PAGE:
Six out of ten Kenyans use their mobile phones for bill payments and money transfers, according to a new survey, with KSh2 billion (US$23.3 million) changing hands through mobiles each day.
A survey by the Kenya Bankers Association (KBA), in collaboration with Think Business Ltd, reports only 30 per cent of Kenyans go to banking halls and only eight per cent use ATMs.
“With the growth of technology use in our economy, banks and financial institutions have seen the need to make a paradigm shift from the traditional models of operation in the banking and microfinance sectors,” said Habil Olaka, chief executive of the KBA.
“The uptake by customers of services that are fast, convenient, reliable and safe has influenced in a significant magnitude the services banks offer their clientele. These ties into the needs, preferences and wants of the customers.”
The results indicate 48 per cent pay utility bills through mobile money, with many of those surveyed saying mobile banking saves time, is secure, and cheaper.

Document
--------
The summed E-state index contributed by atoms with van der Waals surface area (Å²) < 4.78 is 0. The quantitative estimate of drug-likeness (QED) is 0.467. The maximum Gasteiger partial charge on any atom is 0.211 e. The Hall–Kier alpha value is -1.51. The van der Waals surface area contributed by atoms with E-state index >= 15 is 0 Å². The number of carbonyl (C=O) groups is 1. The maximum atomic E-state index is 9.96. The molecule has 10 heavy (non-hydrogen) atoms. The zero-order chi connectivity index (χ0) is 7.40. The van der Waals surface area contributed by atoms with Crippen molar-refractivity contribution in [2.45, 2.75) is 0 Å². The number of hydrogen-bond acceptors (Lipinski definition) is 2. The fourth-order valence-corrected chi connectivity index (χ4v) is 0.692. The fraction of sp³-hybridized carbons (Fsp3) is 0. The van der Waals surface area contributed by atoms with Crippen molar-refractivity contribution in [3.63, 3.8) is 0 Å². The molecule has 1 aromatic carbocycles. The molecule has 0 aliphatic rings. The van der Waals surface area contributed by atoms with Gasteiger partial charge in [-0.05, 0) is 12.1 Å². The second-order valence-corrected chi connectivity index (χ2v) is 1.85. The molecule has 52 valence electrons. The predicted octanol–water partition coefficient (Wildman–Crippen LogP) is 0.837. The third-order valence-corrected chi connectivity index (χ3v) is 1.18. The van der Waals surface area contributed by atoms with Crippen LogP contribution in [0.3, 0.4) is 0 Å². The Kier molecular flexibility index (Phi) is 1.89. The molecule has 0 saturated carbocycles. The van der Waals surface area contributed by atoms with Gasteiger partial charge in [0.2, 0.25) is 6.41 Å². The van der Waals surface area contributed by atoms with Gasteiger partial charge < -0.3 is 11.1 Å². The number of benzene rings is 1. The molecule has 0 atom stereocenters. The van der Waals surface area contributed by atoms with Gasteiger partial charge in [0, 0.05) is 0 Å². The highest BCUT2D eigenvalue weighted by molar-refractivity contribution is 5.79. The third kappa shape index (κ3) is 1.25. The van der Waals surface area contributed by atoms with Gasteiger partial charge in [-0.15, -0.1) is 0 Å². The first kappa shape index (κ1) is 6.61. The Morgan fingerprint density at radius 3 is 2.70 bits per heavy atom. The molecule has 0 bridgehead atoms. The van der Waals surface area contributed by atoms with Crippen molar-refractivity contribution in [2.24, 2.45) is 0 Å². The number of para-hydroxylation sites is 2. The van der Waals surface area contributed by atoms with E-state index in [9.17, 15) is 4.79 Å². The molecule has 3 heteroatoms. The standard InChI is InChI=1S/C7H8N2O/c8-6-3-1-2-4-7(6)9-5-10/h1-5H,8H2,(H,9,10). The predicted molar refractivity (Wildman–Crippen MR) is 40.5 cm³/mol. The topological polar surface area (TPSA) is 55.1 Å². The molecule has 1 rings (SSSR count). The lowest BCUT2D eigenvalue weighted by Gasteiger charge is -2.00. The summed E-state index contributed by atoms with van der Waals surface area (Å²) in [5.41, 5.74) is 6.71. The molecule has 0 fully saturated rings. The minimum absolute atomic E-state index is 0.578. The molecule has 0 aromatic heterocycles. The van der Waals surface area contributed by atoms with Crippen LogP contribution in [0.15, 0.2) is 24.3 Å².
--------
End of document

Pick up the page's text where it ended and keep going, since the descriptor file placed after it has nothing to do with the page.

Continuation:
“People in North Eastern have to walk for many hours to get to a bank compared to those living in Nairobi,” said director of the KBA Centre for Research on Financial Markets and Policy Jared Osorohe said.
HumanIPO reported last month the FinAccess National Survey (2013) showed more than twice the amount of Kenyans use mobile money services than commercial banks, with 11.5 million adults using mobile money services, compared to 5.4 million using traditional banking services.
In November, another report by the African Economic Research Consortium (AERC) found the proportion of Kenyan adults using mobile money services had increased to 75 per cent.